A recent report by SOTI Inc. suggests that 61% of logistics companies and sometimes more agree that last-mile delivery is the most inefficient process in the entire supply chain. The main aspect of last-mile service is to emphasize speed, timely delivery and accuracy, to improve brand loyalty and customer satisfaction. Today, 56% of shoppers won’t buy from a brand again if they’re not satisfied with the shipping service as per the study. At the same time, the last mile represents one of the most time-consuming and expensive elements of the entire e-commerce supply chain and it accounts for more than 53% of total shipping costs.
Certain Challenges Faced By Last-Mile Delivery And Measures To Overcome Them
Today, 86% of customers are ready to pay for expedited deliveries, it still is a challenge for most enterprises to execute it in a lossless manner. From penalties for delays in deliveries, the volatility in demand makes it incredibly challenging to take decisions on how much inventory to keep, managing temporary staff and several such factors contributing to overheads.
Outdated technology. For last-mile delivery, global transportation and logistics corporations rely on outmoded technology. It doesn’t help much when it comes to dealing with delays and expensive delivery fees. However, coupled with the use of the internet of things (IoT), GPS tracking systems installed in delivery vehicles can monitor the entire last-mile travel, foresee any potential roadblocks, and design proactive tactics for dealing with them.
Optimize Your Routes. Poor routes mean delayed deliveries, unhappy customers, and loss of revenue and profits. Route optimization is very critical for making seamless and cost-effective final-mile deliveries. A proper and well-planned route can help the drivers to make more stops and deliveries as they won’t be stuck in traffic or facing other bottlenecks on the road. Companies can use the help of a last-mile delivery app that also helps to assign a balanced workload to the drivers, ensuring they are all well-equipped with deliveries and no one is overworked or underworked. The solutions to these last-mile deliveries come with a GPS tracker that helps to track the last-mile delivery. Tracking drivers’ activities on the road in real-time ensures that they do not deviate from the scheduled assignments.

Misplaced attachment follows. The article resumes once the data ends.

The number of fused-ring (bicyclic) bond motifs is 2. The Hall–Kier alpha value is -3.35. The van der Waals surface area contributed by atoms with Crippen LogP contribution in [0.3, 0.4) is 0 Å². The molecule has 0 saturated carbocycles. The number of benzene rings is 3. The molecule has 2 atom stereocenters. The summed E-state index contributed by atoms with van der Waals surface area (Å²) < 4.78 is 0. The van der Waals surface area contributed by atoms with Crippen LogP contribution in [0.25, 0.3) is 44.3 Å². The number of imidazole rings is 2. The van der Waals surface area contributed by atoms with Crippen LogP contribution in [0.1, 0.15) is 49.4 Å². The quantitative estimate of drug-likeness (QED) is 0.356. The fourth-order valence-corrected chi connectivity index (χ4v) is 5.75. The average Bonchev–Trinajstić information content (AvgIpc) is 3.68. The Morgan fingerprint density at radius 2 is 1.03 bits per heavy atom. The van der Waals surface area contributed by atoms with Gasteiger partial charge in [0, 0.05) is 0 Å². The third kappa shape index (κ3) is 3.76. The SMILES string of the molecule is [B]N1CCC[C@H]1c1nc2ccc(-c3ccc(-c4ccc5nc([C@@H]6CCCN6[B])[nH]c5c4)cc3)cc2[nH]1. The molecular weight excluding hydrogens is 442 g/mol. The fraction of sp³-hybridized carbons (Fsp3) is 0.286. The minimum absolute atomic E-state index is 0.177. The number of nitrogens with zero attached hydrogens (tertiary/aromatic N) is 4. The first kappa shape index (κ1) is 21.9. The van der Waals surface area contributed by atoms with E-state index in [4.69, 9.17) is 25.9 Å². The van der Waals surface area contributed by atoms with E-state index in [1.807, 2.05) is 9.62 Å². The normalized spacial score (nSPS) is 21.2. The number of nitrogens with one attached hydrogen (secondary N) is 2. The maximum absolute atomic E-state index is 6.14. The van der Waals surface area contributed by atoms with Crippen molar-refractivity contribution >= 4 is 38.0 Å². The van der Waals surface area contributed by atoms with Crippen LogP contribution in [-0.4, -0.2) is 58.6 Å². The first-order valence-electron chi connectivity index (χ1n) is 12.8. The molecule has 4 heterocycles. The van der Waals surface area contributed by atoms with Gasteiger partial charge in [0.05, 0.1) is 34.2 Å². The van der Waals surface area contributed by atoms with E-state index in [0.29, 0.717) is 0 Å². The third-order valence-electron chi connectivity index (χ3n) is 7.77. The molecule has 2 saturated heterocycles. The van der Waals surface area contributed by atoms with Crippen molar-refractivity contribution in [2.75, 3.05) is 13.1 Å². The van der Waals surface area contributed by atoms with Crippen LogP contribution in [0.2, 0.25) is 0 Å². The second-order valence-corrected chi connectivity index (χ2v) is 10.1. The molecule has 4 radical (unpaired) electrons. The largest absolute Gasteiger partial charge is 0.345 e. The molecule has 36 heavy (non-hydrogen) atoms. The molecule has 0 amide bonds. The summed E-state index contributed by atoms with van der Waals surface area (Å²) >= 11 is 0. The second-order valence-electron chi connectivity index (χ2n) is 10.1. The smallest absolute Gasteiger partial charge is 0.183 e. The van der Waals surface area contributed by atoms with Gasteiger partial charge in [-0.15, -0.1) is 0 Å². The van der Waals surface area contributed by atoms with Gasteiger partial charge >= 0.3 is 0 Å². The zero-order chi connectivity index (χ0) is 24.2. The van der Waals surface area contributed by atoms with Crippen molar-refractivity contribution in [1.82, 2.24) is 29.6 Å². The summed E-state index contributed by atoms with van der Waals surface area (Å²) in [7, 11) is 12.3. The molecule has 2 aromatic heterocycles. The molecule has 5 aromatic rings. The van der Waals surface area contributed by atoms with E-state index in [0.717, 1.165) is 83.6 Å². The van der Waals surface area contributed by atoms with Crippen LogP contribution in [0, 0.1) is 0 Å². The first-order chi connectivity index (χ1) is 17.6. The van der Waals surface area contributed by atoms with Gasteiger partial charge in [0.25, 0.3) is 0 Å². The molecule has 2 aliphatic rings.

Low-efficiency levels. The major challenge to fulfill customer satisfaction drives the increased efficiency of last-mile delivery. These high levels of efficiency are also very important for boosting fulfillment capacities. Lack of efficiency can raise the delayed deliveries and frustrate customers, especially when handling large order volumes. Deploy last-mile delivery software to overcome these challenges that streamline the process from the warehouse to the customer’s doorstep. Rerouting the workforce can also impact the deliveries.
High delivery costs. For both customers and the business, the last-mile delivery tends to be getting expensive. Infrastructure that supports timely deliveries can be very costly. Last-mile delivery companies must allocate money for complex routes, failed deliveries, extra stops along the delivery route, drivers’ salaries, and fleet operation. High delivery costs for the customers can lead to an increase in cart abandonment rates. Research shows that 55 % of customers abandon their shopping carts if presented with an extra shipping cost. A proper and detailed plan for route and higher efficiency can lower those expenses and solve these challenges.